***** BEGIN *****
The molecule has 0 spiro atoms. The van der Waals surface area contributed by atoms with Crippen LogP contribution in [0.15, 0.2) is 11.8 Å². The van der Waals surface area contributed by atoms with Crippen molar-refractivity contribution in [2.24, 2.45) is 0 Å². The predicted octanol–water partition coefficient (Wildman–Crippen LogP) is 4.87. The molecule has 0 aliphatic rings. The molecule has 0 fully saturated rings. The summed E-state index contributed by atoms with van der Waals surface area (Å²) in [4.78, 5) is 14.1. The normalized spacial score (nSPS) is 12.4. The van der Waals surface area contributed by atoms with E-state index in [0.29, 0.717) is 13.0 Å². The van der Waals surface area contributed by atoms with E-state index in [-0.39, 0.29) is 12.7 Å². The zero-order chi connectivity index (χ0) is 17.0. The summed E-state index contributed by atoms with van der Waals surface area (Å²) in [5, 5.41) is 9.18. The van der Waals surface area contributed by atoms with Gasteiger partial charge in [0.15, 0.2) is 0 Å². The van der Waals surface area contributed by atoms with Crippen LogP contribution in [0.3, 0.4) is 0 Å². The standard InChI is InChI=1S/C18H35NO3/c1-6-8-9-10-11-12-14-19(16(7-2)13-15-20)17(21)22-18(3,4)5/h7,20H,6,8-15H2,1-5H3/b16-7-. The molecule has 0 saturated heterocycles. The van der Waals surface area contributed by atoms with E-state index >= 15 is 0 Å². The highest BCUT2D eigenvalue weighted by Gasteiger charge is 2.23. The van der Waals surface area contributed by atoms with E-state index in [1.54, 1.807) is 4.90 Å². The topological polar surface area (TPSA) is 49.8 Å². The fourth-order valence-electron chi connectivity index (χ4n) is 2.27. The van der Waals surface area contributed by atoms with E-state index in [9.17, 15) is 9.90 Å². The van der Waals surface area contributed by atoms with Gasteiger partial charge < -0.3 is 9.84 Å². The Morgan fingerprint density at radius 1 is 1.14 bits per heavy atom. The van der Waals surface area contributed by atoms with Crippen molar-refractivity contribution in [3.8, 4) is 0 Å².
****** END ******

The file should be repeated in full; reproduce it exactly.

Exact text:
The molecule has 0 spiro atoms. The van der Waals surface area contributed by atoms with Crippen LogP contribution in [0.15, 0.2) is 11.8 Å². The van der Waals surface area contributed by atoms with Crippen molar-refractivity contribution in [2.24, 2.45) is 0 Å². The predicted octanol–water partition coefficient (Wildman–Crippen LogP) is 4.87. The molecule has 0 aliphatic rings. The molecule has 0 fully saturated rings. The summed E-state index contributed by atoms with van der Waals surface area (Å²) in [4.78, 5) is 14.1. The normalized spacial score (nSPS) is 12.4. The van der Waals surface area contributed by atoms with E-state index in [0.29, 0.717) is 13.0 Å². The van der Waals surface area contributed by atoms with E-state index in [-0.39, 0.29) is 12.7 Å². The zero-order chi connectivity index (χ0) is 17.0. The summed E-state index contributed by atoms with van der Waals surface area (Å²) in [5, 5.41) is 9.18. The van der Waals surface area contributed by atoms with Gasteiger partial charge in [0.15, 0.2) is 0 Å². The van der Waals surface area contributed by atoms with Crippen LogP contribution in [0.3, 0.4) is 0 Å². The standard InChI is InChI=1S/C18H35NO3/c1-6-8-9-10-11-12-14-19(16(7-2)13-15-20)17(21)22-18(3,4)5/h7,20H,6,8-15H2,1-5H3/b16-7-. The molecule has 0 saturated heterocycles. The van der Waals surface area contributed by atoms with E-state index >= 15 is 0 Å². The highest BCUT2D eigenvalue weighted by Gasteiger charge is 2.23. The van der Waals surface area contributed by atoms with E-state index in [1.54, 1.807) is 4.90 Å². The topological polar surface area (TPSA) is 49.8 Å². The fourth-order valence-electron chi connectivity index (χ4n) is 2.27. The van der Waals surface area contributed by atoms with E-state index in [9.17, 15) is 9.90 Å². The van der Waals surface area contributed by atoms with Gasteiger partial charge < -0.3 is 9.84 Å². The Morgan fingerprint density at radius 1 is 1.14 bits per heavy atom. The van der Waals surface area contributed by atoms with Crippen molar-refractivity contribution in [3.8, 4) is 0 Å².